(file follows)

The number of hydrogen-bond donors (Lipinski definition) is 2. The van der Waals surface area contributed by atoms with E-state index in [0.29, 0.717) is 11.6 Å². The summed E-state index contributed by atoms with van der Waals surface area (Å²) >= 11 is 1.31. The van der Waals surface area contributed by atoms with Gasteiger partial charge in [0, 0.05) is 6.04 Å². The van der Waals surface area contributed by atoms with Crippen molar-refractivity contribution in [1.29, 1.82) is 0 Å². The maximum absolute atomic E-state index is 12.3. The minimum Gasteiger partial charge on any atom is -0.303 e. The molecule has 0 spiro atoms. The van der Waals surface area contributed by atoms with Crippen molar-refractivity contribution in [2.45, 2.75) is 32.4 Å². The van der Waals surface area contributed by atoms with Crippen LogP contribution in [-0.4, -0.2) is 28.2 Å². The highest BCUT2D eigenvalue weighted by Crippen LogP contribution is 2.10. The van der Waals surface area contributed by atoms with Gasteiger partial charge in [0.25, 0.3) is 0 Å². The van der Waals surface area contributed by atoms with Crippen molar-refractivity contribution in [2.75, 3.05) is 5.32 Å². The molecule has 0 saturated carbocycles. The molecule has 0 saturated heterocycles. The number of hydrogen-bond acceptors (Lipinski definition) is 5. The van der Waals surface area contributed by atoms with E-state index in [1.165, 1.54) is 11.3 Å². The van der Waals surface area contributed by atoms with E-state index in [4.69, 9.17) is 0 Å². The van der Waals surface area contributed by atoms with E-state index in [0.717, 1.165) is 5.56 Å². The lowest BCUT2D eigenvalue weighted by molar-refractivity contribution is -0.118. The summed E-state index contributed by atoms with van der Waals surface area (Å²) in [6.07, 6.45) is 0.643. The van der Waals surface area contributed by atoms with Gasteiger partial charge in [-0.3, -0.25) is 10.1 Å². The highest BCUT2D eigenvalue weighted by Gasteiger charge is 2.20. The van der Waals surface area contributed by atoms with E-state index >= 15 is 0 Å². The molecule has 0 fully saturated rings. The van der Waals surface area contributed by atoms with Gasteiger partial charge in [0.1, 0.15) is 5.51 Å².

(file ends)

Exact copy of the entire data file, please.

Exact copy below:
The number of hydrogen-bond donors (Lipinski definition) is 2. The van der Waals surface area contributed by atoms with E-state index in [0.29, 0.717) is 11.6 Å². The summed E-state index contributed by atoms with van der Waals surface area (Å²) >= 11 is 1.31. The van der Waals surface area contributed by atoms with Gasteiger partial charge in [0, 0.05) is 6.04 Å². The van der Waals surface area contributed by atoms with Crippen molar-refractivity contribution in [1.29, 1.82) is 0 Å². The maximum absolute atomic E-state index is 12.3. The minimum Gasteiger partial charge on any atom is -0.303 e. The molecule has 0 spiro atoms. The van der Waals surface area contributed by atoms with Crippen molar-refractivity contribution in [2.45, 2.75) is 32.4 Å². The van der Waals surface area contributed by atoms with Crippen LogP contribution in [-0.4, -0.2) is 28.2 Å². The highest BCUT2D eigenvalue weighted by Crippen LogP contribution is 2.10. The van der Waals surface area contributed by atoms with Gasteiger partial charge in [0.25, 0.3) is 0 Å². The van der Waals surface area contributed by atoms with Crippen molar-refractivity contribution in [2.75, 3.05) is 5.32 Å². The molecule has 0 saturated carbocycles. The molecule has 0 saturated heterocycles. The number of hydrogen-bond acceptors (Lipinski definition) is 5. The van der Waals surface area contributed by atoms with E-state index in [1.165, 1.54) is 11.3 Å². The van der Waals surface area contributed by atoms with E-state index in [4.69, 9.17) is 0 Å². The van der Waals surface area contributed by atoms with E-state index in [0.717, 1.165) is 5.56 Å². The lowest BCUT2D eigenvalue weighted by molar-refractivity contribution is -0.118. The summed E-state index contributed by atoms with van der Waals surface area (Å²) in [6.07, 6.45) is 0.643. The van der Waals surface area contributed by atoms with Gasteiger partial charge in [-0.3, -0.25) is 10.1 Å². The highest BCUT2D eigenvalue weighted by Gasteiger charge is 2.20. The van der Waals surface area contributed by atoms with E-state index >= 15 is 0 Å². The molecule has 0 fully saturated rings. The van der Waals surface area contributed by atoms with Gasteiger partial charge in [0.1, 0.15) is 5.51 Å².